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Mesoscale variability in the Gulf of Mexico and its importance in climate extremes over North America

The motivation for this study is in the need to improve understanding and modeling capabilities of regional air-sea interaction processes within the Intra-Americas Sea (IAS) region and their relationship with climate extremes. Oceanic circulation, which is characterized by strong mesoscale (order of 10-100km) variability, strongly affects airsea interactions in the region and distribution of heat anomalies, which has important implications for U.S. climate. In particular, distribution of surface temperature anomalies associated with the Atlantic Warm Pool (AWP) influence the rainfall over North America, thus playing a key role in frequency and severity of draughts and rain events. In addition, heat anomalies play the role of a heat reservoir for hurricanes in the IAS, particularly in the Gulf of Mexico (GoM) region, controlling conditions favoring their formation and intensification. In this regard, the mesoscale variability in the GoM – a key region linking the IAS and continental U.S. – is particularly important. The GoM circulation is complex and highly variable, and its rich dynamics, as well as its connection to the North American climate, continue to be poorly understood. Furthermore, key mesoscale processes involved in the dynamics are not captured by the current generation of CMIP5-class climate models, which lack resolution in their ocean component.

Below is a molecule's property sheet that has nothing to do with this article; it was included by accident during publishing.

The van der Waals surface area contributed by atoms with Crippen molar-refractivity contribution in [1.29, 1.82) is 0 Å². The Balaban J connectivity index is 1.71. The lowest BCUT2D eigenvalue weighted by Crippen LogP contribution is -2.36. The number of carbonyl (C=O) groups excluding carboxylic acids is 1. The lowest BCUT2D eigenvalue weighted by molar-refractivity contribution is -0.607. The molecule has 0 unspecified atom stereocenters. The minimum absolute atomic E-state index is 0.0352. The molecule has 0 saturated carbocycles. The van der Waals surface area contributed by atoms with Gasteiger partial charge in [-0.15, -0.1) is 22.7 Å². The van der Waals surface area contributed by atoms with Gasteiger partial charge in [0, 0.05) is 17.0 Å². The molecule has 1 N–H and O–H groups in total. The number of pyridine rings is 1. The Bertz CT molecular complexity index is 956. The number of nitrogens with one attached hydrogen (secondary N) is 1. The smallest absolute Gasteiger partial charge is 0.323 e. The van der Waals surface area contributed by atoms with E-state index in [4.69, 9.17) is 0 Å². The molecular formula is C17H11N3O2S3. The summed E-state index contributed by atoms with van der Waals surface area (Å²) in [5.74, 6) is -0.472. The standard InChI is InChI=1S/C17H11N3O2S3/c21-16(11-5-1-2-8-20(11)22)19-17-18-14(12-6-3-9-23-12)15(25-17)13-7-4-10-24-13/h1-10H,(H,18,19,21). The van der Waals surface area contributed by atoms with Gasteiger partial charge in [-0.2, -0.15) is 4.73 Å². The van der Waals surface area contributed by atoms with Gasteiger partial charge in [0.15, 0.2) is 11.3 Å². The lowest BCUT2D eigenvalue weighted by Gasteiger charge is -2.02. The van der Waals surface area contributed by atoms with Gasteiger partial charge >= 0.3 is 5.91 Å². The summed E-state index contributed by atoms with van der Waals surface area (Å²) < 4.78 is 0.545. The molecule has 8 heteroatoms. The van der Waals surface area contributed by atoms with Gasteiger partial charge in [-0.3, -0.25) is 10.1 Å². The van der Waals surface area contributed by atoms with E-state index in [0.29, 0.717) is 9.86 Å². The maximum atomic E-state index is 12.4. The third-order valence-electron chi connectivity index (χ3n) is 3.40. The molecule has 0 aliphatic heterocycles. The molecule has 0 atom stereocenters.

The goal of this study is to improve understanding and modeling capabilities of the circulation within the IAS and its mesoscale variability with implications for U.S. climate and extreme events. Our particular focus is on the major conduit of oceanic heat transport in IAS – the Caribbean Current (CC) / Loop Current (LC) system and associated eddies through Yucatan and into the GoM. Specific objectives are to analyze: (i) the dynamics of mesoscale variability in GoM; (ii) the importance of this variability for the heat distribution; (iii) role of these processes and their adequate resolution for climate studies. To achieve these objectives, we propose a comprehensive approach, which will utilize a hierarchy of numerical simulations, both coupled atmosphere-ocean and ocean-only, including the analysis of CMIP5-class climate model existing simulations. Key novel elements of the proposed research include examination of mesoscale dynamics in ocean-only models at very high resolutions not previously available, as well as a comparative analysis of coupled CMIP5-class simulations with low and high resolution in the oceanic component.

This proposal addresses MAPP Priority Area 3: “Modeling of Intra-Americas Sea climate processes associated with extremes over North America”. The proposed work is relevant to NOAA’s long-term goal to “Understand Climate Variability and Change to Enhance Society’s Ability to Plan and Respond”, by offering a comprehensive, novel study of the oceanic mesoscale processes in the IAS (focusing on the GoM domain) which are relevant for hurricanes and rain/draught events over North America. Adequate spatial resolution of oceanic mesoscale circulation is essential for accurate representation of oceanic processes in climate simulations. Comprehensive studies of mesoscale processes and their relevance to climate variability are urgently needed. The proposed study will make progress in this direction, by focusing on the poorly known mesoscale variability in a dynamically active region of the IAS. In particular, expected outcomes of this study include investigation of the importance of increased resolution in the ocean in climate model ability to capture essential processes in the region and to improve prediction of extremes. This study will be conducted through CIMAS Themes, “Climate Research and Impacts” and “Ocean Modeling”.

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